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What is the Black National Anthem?

This song is a part of American History – why has it caused debate?

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A piece of American history got national attention again, recently. The song “Lift Ev’ry Voice And Sing” was sung at the start of Michigan’s electoral vote ceremony for the 2020 election. The song, which is also known as the “Black National Anthem,” was sung by two sisters after the Star-Spangled Banner.

The song sparked a debate over whether the nation should have two separate national anthems for black and white Americans. Some criticized the song, saying that it was meant to replace the regular national anthem. Others say the song is a part of the nation’s history and is not meant to become America’s official song.

In 1899, a man named James Weldon Johnson wrote a poem to celebrate the birthday of President Abraham Lincoln, who is known for ending slavery in the United States. He gave the poem to his brother John Rosamond Johnson, a musician, who put the words to music. This is how “Lift Ev’ry Voice and Sing” was born. James Weldon Johnson was a principal at a school in Jacksonville, Florida, and the song was first performed in front of 500 children.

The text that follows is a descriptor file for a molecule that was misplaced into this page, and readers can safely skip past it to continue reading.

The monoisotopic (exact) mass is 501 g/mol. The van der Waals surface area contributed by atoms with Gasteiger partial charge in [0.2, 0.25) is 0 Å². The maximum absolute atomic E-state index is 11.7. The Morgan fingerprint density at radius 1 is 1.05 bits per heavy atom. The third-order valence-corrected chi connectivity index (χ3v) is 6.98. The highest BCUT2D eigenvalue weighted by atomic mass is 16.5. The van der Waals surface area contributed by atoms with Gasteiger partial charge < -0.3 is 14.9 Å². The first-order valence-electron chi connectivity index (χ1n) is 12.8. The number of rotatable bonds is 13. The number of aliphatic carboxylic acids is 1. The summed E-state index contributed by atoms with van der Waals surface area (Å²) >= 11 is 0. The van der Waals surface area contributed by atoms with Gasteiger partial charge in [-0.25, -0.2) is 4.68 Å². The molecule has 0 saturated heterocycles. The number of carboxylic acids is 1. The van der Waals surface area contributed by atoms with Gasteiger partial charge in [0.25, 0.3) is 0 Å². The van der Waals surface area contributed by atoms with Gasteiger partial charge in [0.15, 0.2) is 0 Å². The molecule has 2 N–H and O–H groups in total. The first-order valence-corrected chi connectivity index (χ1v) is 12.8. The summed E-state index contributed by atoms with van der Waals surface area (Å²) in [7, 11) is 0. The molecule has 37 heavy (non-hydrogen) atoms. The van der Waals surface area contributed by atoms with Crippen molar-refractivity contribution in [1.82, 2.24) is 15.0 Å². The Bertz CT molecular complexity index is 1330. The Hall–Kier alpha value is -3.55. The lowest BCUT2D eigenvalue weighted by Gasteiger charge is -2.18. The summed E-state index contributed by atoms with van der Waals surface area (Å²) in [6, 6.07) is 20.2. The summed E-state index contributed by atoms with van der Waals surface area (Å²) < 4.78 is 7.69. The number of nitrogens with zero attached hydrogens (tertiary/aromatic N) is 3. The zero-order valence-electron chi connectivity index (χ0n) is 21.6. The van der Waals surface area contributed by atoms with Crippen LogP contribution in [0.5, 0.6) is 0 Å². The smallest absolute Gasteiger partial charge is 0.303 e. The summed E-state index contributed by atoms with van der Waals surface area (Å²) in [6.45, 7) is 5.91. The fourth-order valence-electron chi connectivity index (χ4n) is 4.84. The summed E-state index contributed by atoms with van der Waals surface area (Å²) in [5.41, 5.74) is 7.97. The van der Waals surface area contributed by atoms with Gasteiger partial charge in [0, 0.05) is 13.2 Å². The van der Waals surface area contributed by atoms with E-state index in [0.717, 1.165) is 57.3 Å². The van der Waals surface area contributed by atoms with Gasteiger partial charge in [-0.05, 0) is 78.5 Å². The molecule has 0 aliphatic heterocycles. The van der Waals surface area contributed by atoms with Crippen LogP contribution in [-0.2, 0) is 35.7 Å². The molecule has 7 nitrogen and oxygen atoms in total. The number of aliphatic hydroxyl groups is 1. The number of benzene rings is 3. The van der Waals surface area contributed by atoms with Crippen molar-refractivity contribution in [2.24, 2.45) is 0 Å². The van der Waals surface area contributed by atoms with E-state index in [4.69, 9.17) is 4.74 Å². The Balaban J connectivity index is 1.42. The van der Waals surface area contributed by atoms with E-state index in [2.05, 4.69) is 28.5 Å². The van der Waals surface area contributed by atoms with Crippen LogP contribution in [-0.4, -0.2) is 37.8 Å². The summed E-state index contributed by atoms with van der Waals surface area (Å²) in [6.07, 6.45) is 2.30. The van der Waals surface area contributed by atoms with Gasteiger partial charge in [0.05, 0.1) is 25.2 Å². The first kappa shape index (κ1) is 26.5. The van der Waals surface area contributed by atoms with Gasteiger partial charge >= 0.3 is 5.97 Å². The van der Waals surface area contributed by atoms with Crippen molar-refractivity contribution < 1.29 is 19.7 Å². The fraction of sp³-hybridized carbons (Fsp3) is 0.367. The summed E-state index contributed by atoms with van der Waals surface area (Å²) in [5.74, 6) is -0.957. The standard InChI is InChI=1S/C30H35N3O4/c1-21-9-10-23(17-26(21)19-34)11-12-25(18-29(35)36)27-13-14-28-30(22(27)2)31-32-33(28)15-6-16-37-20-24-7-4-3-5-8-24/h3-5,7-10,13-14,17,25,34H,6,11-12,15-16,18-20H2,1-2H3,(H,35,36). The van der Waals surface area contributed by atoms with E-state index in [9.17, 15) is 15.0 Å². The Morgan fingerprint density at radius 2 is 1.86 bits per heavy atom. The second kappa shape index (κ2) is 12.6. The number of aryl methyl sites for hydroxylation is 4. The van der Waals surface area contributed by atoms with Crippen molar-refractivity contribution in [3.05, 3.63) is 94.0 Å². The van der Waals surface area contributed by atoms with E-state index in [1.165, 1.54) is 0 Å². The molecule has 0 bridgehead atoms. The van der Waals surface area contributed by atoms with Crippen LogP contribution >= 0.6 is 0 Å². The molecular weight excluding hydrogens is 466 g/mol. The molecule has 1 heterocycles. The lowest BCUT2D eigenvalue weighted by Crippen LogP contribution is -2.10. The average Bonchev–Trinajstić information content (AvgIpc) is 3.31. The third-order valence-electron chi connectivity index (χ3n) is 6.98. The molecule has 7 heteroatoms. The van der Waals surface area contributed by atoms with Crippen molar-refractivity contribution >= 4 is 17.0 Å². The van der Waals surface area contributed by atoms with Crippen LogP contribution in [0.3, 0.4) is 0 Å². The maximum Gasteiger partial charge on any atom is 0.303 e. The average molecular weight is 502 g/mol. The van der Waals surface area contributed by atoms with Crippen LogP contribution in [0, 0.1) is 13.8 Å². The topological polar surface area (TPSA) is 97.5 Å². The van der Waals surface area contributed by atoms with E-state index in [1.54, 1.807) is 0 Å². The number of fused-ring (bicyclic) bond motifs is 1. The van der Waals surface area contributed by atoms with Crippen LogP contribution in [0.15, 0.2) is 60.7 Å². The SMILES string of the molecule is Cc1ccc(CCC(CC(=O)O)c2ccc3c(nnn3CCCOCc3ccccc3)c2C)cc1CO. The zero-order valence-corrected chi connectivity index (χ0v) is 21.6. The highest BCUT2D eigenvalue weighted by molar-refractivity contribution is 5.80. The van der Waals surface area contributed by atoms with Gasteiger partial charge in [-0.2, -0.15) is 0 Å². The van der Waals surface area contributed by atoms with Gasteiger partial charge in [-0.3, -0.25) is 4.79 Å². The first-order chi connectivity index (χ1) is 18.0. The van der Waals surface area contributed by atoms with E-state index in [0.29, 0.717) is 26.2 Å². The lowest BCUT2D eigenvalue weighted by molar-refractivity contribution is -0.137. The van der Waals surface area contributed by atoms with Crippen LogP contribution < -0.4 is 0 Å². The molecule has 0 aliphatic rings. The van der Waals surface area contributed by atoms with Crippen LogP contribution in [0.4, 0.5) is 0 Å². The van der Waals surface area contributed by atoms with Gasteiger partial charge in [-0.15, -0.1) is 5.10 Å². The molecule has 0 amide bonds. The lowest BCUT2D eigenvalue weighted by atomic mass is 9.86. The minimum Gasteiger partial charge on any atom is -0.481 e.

The country had abolished slavery, but some states made laws to oppress black people and ensure that they did not live equally to white people.

Booker T. Washington

Black Americans embraced the song because it spoke to their desires to be treated equally. Its lyrics were a prayer to bring positive change for African Americans. They were also about leading a person out of hard times. The song united blacks and whites in the pursuit of freedom and equality.

In 1905, Booker T. Washington, a historical black leader, endorsed the song. It became the official theme of the National Association For The Advancement of Colored People (NAACP), which was a group that fought for equality. This is when the song was given the “Black National Anthem” nickname.

While the song was common in the black community, especially in churches, it was sung by white Americans as well. White churches in the South wrote to James Weldon Johnson, telling him that “we are singing that song you called the black national anthem.”

“Lift Ev’ry Voice and Sing” is one of the most popular historical songs in black American culture. But it is also an important part of American history. The song urges all Americans to lift every voice and sing for liberty and freedom.

Race Relations & Media Affairs Correspondent at and A self-confessed news and political junkie, Jeff’s writing has been featured in Small Business Trends, Business2Community, and The Huffington Post. Born in Southern California and having experienced the 1992 L.A. Riots up close and personal, Jeff’s insights are informed by his experiences as a black man and a conservative.

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